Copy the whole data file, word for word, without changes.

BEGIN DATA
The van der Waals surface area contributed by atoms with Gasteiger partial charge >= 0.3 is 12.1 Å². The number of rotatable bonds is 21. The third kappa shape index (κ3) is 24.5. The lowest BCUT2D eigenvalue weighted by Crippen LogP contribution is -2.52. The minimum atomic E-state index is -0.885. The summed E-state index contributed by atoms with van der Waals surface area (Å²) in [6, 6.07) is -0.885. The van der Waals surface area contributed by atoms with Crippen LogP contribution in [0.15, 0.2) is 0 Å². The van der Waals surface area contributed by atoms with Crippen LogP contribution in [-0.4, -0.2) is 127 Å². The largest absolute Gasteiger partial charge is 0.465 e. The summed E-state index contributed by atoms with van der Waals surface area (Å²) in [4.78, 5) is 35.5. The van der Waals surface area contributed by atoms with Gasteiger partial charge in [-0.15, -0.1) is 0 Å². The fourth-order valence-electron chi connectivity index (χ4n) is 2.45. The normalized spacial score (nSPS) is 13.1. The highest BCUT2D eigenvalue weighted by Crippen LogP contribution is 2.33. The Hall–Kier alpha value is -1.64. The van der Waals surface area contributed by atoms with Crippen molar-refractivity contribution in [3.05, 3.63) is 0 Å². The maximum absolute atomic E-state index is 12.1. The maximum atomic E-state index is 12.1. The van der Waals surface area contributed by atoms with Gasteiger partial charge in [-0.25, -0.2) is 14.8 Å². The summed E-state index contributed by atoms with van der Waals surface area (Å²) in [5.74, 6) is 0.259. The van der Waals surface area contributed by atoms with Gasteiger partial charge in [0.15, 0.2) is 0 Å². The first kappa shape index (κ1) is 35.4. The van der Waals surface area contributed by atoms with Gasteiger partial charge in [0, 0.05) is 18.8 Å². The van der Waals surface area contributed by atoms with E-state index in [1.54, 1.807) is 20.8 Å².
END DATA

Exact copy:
The van der Waals surface area contributed by atoms with Gasteiger partial charge >= 0.3 is 12.1 Å². The number of rotatable bonds is 21. The third kappa shape index (κ3) is 24.5. The lowest BCUT2D eigenvalue weighted by Crippen LogP contribution is -2.52. The minimum atomic E-state index is -0.885. The summed E-state index contributed by atoms with van der Waals surface area (Å²) in [6, 6.07) is -0.885. The van der Waals surface area contributed by atoms with Crippen LogP contribution in [0.15, 0.2) is 0 Å². The van der Waals surface area contributed by atoms with Crippen LogP contribution in [-0.4, -0.2) is 127 Å². The largest absolute Gasteiger partial charge is 0.465 e. The summed E-state index contributed by atoms with van der Waals surface area (Å²) in [4.78, 5) is 35.5. The van der Waals surface area contributed by atoms with Gasteiger partial charge in [-0.15, -0.1) is 0 Å². The fourth-order valence-electron chi connectivity index (χ4n) is 2.45. The normalized spacial score (nSPS) is 13.1. The highest BCUT2D eigenvalue weighted by Crippen LogP contribution is 2.33. The Hall–Kier alpha value is -1.64. The van der Waals surface area contributed by atoms with Crippen molar-refractivity contribution in [3.05, 3.63) is 0 Å². The maximum absolute atomic E-state index is 12.1. The maximum atomic E-state index is 12.1. The van der Waals surface area contributed by atoms with Gasteiger partial charge in [-0.25, -0.2) is 14.8 Å². The summed E-state index contributed by atoms with van der Waals surface area (Å²) in [5.74, 6) is 0.259. The van der Waals surface area contributed by atoms with Gasteiger partial charge in [0.15, 0.2) is 0 Å². The first kappa shape index (κ1) is 35.4. The van der Waals surface area contributed by atoms with Gasteiger partial charge in [0, 0.05) is 18.8 Å². The van der Waals surface area contributed by atoms with E-state index in [1.54, 1.807) is 20.8 Å².